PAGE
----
Teck Resources, the Canada-based copper, zinc and coal mining company that is one of the biggest exporters of steelmaking coal in the world, is considering selling or spinning off its metallurgical coal operations, according to a Sept. 14 Bloomberg report.
Any divestment of its big coal mines in British Columbia could be a signal that the company sees its coal operations as an increasing hindrance to its ability to attract investors, maintain access to capital at low interest rates, get insurance, or raise its share price as financial firms increasingly distance themselves from doing business with coal companies.
Teck may also sense an opportunity to cash out while overseas demand and prices for its coal, particularly from China, are high. The company is also among the world’s major producers of zinc and copper, which were responsible for the majority of its revenue and gross profit in 2020— a reversal with its coal segment compared with recent years. The company would presumably continue to focus on those materials, since future growth appears strong because of their use in electrical and industrial components.
The news is significant because metallurgical coal has been regarded by some big U.S. coal companies as less vulnerable to the energy transition sweeping through power markets, which use thermal coal. Arch Coal and Alpha Metallurgical Resources, for example, have completely shifted their business strategies over the past three years to get out of thermal coal and focus instead on the met coal market. The strategy shift is so recent that Contura changed its name in February to “Alpha Metallurgical.” Arch is still in the process of lowering its thermal coal exposure, but it now calls those mines “legacy” operations.
Teck’s proposal signals that metallurgical coal may not be a safe financial haven, either. While steelmaking is still highly dependent on coal, that is likely to shift as companies seek to develop less carbon-intensive energy inputs in response to more restrictive government policies and public demand. The company has also reported that gross profits from coal plunged from more than $3 billion Canadian (about US$2.4 billion) in 2018 to just $277 million Canadian (US$216 million in 2020.
Teck is no stranger to the challenges of investing in fossil fuel production. The company’s proposed C$20 billion (US$15.6 billion) Frontier Oil Sands Mine Project in northern Alberta, which was supposed to produce as much as 260,000 barrels of oil daily, was cancelled last year amid persistently low oil prices and strong public opposition. The decision forced the company to take a C$1.13 billion (US$881 million) writedown. An IEEFA analysis of the Frontier project found it to be economically unviable, and noted that the initial governmental approval for the project showed a “reckless disregard for financials” by basing that approval on overly optimistic oil price forecasts.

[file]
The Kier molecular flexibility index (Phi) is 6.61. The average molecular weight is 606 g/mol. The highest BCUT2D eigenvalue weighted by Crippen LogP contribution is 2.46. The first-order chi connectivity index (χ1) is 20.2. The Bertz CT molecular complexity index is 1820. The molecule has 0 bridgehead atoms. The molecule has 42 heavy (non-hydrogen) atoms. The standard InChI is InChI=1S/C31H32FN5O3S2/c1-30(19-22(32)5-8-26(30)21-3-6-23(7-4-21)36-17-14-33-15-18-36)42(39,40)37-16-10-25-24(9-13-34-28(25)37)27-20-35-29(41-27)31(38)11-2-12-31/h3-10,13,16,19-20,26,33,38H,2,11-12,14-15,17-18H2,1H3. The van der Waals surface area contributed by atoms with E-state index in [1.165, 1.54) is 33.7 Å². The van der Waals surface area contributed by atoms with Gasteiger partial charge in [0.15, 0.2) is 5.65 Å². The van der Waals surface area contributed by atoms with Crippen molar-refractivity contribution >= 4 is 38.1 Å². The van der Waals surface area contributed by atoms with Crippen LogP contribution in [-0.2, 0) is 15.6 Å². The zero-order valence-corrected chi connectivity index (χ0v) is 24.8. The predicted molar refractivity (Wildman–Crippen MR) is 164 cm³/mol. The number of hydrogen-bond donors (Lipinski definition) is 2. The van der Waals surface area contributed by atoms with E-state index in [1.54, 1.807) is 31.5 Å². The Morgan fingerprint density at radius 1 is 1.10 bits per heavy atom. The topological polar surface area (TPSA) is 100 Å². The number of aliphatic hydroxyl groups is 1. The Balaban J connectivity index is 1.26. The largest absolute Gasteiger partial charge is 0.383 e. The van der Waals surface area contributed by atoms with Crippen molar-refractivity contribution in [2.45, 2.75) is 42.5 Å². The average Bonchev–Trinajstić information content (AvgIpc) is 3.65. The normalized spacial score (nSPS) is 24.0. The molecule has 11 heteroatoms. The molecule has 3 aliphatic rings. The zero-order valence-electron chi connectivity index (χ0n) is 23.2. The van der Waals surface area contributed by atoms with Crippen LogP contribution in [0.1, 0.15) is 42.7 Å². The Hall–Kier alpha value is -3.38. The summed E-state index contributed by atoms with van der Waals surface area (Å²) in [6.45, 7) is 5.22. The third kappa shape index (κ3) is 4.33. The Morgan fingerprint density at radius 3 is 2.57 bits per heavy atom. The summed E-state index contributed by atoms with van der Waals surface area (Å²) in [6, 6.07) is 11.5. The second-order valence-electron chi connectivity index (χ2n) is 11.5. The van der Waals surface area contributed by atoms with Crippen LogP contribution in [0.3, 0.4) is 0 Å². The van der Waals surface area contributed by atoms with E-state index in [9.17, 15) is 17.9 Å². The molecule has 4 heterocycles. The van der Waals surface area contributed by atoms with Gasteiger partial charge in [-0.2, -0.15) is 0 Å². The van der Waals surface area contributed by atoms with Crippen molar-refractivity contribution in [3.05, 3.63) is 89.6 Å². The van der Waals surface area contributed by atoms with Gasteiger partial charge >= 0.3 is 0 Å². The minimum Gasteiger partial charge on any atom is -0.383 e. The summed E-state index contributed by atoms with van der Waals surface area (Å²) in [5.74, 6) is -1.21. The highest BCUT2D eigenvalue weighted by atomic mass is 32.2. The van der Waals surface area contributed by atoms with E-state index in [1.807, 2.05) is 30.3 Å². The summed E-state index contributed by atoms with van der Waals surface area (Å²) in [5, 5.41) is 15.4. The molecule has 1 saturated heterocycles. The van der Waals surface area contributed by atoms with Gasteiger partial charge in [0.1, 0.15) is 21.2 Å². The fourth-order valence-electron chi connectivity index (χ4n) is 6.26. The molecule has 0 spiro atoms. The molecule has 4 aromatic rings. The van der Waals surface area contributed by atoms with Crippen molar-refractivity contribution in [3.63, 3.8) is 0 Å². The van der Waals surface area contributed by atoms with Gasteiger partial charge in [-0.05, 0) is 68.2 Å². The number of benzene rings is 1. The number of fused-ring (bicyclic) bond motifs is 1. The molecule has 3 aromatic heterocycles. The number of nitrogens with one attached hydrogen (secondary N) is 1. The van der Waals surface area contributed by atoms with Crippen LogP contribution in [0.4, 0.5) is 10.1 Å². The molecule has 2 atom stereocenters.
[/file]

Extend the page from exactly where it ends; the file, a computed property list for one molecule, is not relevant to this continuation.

Metallurgical coal may not be a safe financial haven
When Teck withdrew its application to the Canadian government for the Frontier project, CEO Don Lindsay wrote, “global capital markets are changing rapidly and investors and customers are increasingly looking for jurisdictions to have a framework in place that reconciles resource development and climate change . . . This does not yet exist here today.”
This attention to how quickly investor sentiment is shifting may be leading the company to reconsider its coal operations, which Bloomberg said could be valued at as much as $8 billion. Companies with fossil-fuel assets are being increasingly shunned by investors, lenders, and insurers.
Other large, diversified mining companies have recently been working to shed or spin off their coal, oil, and gas businesses. Rio Tinto, the global mining behemoth with US$44.6 billion in 2020 revenue, successfully finished selling off its coal assets in 2018—a playbook Teck may be seeking to emulate. Anglo American, another big global mining company, whose US$31 billion in 2020 revenue came primarily from iron ore, copper, platinum group metals and diamonds, exited the thermal coal sector this year, spinning off its South African operations and selling its stake in Colombia’s Cerrejón mine. At present, the company still controls significant metallurgical coal assets in Australia.
Teck may sense that strong recent commodity prices and other global trade factors provide an opportunity to cash out of met coal when asset values are high. This would shield the company from growing investor concerns over coal, as well as future coal-market downturns, and enable it to focus on materials with rapidly growing demand from the energy transition. That could be a bad sign for the U.S. coal companies that have staked their future on met coal.
Seth Feaster ([email protected]) is an IEEFA energy data analyst.
U.S. Power Sector Outlook 2021, March 2021.